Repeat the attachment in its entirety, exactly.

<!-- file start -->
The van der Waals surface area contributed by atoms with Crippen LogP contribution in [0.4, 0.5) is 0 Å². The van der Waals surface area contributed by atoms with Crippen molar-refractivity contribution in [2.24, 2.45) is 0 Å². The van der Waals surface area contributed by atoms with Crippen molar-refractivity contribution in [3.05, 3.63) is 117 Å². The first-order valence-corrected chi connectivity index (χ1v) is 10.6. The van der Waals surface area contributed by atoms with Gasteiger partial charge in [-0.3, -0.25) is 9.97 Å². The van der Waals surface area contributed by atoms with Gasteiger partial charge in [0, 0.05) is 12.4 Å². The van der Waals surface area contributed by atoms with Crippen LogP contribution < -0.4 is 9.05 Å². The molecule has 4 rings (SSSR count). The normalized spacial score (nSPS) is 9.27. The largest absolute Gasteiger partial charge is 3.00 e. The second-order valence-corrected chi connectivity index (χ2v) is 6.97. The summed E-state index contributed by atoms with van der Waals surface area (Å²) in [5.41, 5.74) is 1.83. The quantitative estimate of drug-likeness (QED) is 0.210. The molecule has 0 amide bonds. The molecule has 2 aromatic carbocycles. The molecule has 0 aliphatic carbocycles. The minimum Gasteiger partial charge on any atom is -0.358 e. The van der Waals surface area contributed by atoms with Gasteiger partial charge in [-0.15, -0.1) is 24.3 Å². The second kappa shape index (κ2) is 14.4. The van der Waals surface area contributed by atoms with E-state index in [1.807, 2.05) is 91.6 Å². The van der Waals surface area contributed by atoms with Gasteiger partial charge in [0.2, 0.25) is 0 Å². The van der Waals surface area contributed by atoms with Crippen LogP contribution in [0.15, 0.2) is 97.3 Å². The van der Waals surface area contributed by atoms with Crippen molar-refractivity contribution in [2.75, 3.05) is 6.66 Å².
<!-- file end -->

The van der Waals surface area contributed by atoms with Crippen LogP contribution in [0.4, 0.5) is 0 Å². The van der Waals surface area contributed by atoms with Crippen molar-refractivity contribution in [2.24, 2.45) is 0 Å². The van der Waals surface area contributed by atoms with Crippen molar-refractivity contribution in [3.05, 3.63) is 117 Å². The first-order valence-corrected chi connectivity index (χ1v) is 10.6. The van der Waals surface area contributed by atoms with Gasteiger partial charge in [-0.3, -0.25) is 9.97 Å². The van der Waals surface area contributed by atoms with Gasteiger partial charge in [0, 0.05) is 12.4 Å². The van der Waals surface area contributed by atoms with Crippen LogP contribution < -0.4 is 9.05 Å². The molecule has 4 rings (SSSR count). The normalized spacial score (nSPS) is 9.27. The largest absolute Gasteiger partial charge is 3.00 e. The second-order valence-corrected chi connectivity index (χ2v) is 6.97. The summed E-state index contributed by atoms with van der Waals surface area (Å²) in [5.41, 5.74) is 1.83. The quantitative estimate of drug-likeness (QED) is 0.210. The molecule has 0 amide bonds. The molecule has 2 aromatic carbocycles. The molecule has 0 aliphatic carbocycles. The minimum Gasteiger partial charge on any atom is -0.358 e. The van der Waals surface area contributed by atoms with Gasteiger partial charge in [-0.15, -0.1) is 24.3 Å². The second kappa shape index (κ2) is 14.4. The van der Waals surface area contributed by atoms with E-state index in [1.807, 2.05) is 91.6 Å². The van der Waals surface area contributed by atoms with Gasteiger partial charge in [0.2, 0.25) is 0 Å². The van der Waals surface area contributed by atoms with Crippen LogP contribution in [0.15, 0.2) is 97.3 Å². The van der Waals surface area contributed by atoms with Crippen molar-refractivity contribution in [2.75, 3.05) is 6.66 Å².